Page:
The early Anabaptist experience was about freedom, empowerment, and the calling forth of passion. It was a social, religious and sexual liberation. These brothers and sisters moved from the celibacy and austerity of cloistered life into vibrancy, exuberance, hope, passion and spiritual connection with God. They explored the difference between a religion of power and greed and a religion of the Spirit. They lived their faith, they grappled together with their doubts and questions, they strove to live God’s will as they understood it. They made mistakes, they lost their lives, but they lived their lives fully spiritually engaged. In fact, this vitality-the very essence of Anabaptism-is precisely what was threatening to the powers of church and state. If they were going to start thinking for themselves, having individual and communal relationships with God, what would happen to the established church? Who would be in control? Would everything have to be re-thought? Would everything be changed? Anabaptism was a terrifying threat to the powers of the day. The Anabaptists, of course, were far from perfect. They, too, eventually adopted a pursuit of communal conformity designed to strengthen their influence even while it compromised a key tenant of their movement. Despite this, they remained true to their voice of collective dissent. When legislation failed in controlling the Anabaptist movement, violence was instituted and rogue Anabaptists who refused to recant their beliefs, who refused to give power back to the church as it was, were burned at the stake, drawn and quartered, drowned, buried alive, hanged, and stoned. And yet the movement grew.

Where is this Anabaptist spirit-that fully engaged, fervent seeking of God-in the Mennonite Church today? Have you felt it here in Atlanta? Did you feel it at your regional conference? Do you see it working in your congregation? Is that spirit and tradition reflected in the way we name and address variance? Does it inform our approach to new people and new ideas? Does it inspire us as individuals and congregations to experience God in new ways?

One cannot be open to experiencing God in new ways and not be open to experiencing new people, new information, new feelings, new ideas. Openness is, by nature, a vulnerability to change. Openness does not exist where fear and security are in control. In addition to risk, openness brings with it vibrant life. I have seen this life at work in the church. In my BMC work I have the pleasure of visiting with many variant congregations and variant individuals and I see them offering an invitation to return to our Anabaptist audacity. They are bringing a passionate, sensual openness back to worship. They are claiming their relationship with God as the cornerstone of their faith and are unwilling to recant in order to be in compliance with statements that do not ring true. They are inviting the church to change; to step outside of fear and embrace dissent.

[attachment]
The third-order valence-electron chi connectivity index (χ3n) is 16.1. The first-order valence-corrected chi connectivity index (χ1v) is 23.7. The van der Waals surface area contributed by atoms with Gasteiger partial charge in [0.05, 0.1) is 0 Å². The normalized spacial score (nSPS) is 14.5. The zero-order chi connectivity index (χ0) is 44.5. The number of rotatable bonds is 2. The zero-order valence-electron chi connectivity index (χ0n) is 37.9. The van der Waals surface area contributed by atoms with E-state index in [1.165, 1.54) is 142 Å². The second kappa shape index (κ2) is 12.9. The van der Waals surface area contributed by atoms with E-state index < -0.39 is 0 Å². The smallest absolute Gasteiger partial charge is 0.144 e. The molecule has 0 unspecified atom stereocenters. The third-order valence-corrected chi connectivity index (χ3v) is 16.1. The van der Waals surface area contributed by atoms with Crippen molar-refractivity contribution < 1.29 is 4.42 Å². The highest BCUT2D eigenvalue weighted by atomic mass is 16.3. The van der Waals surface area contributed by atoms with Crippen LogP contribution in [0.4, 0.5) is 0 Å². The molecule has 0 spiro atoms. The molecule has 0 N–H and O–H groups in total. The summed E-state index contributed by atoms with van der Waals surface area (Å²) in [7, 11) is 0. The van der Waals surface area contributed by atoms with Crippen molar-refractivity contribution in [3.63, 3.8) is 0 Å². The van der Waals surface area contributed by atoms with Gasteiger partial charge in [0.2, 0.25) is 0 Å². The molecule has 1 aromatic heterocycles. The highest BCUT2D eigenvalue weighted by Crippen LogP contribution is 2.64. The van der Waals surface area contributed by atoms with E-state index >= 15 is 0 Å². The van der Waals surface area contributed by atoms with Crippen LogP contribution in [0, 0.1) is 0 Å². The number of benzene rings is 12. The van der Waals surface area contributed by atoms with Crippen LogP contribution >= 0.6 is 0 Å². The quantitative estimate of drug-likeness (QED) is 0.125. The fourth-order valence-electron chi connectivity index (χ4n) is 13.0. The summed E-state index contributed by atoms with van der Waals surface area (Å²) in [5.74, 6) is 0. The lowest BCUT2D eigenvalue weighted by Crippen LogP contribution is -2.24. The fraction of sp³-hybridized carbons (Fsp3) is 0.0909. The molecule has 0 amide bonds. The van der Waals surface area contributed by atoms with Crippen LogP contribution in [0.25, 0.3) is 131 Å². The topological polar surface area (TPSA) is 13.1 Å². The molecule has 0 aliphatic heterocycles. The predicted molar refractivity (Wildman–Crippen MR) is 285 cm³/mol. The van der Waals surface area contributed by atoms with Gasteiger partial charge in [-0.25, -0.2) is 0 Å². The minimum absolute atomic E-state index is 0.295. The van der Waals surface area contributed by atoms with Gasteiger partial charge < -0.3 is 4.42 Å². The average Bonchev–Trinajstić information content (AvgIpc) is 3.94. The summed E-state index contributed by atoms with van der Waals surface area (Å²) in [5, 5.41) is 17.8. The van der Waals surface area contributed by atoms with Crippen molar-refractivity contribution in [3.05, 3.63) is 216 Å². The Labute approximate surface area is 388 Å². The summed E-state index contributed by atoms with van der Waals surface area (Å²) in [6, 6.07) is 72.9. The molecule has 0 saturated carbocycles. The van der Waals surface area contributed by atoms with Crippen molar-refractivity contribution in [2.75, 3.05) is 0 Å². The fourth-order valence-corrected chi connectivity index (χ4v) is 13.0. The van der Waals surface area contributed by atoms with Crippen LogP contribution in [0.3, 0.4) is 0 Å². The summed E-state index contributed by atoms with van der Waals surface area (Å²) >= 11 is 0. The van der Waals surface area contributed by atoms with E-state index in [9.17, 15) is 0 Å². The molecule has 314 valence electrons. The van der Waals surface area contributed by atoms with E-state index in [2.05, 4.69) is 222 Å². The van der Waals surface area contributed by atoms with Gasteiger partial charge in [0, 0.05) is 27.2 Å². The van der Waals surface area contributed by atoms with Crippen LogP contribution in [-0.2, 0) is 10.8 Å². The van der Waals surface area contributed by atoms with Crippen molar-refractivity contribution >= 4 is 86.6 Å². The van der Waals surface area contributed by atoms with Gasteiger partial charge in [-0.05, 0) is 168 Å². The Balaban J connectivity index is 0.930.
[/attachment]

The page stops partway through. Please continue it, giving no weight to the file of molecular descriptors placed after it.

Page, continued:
The Mennonite Church rejects these congregations and in-dividuals at its own peril. When those who make room for passion and risk and vitality in their spiritual lives are censured, silenced or removed from this denomination, we suffer a collective loss of life. Our joy is silenced, our work for justice is compromised and our purpose obscured. To exchange a passionate life for one of policing and patrolling for the sake of Churchland security is to trade away the essence of the Spirit we mean to nurture. We have already made this error too many times. We need to stop.

So how, practically, do we begin to be open to the Spirit of God in the “other”? How do we end the reign of fear and offer exuberant welcome to new people, new ideas and a new church? How do we return to the passion and conviction of a people rooted in their personal relationships with God and community? How do we create welcome within a culture of fear?

First, we must release our obsession with fear and security. We need to remember that faith conquers fear and that Jesus gave us a new way to approach danger. Next, we must embrace ambiguity as a virtue. God’s world is complex. It is messy. It does not lend itself to neat categories of good and evil, right or wrong. If it were that simple, leading a Christian life would not involve faith at all. It would merely be following a recipe for doing all the right things at the right time and choosing good over evil. Instead, the Christian life is one of seeking to understand, learning to discern, grappling with one another in the search for truth, and experiencing grace when we falter. Being able to be honest about the ambiguities and incongruities of our faith and life is an invitation of welcome to all who seek the Divine.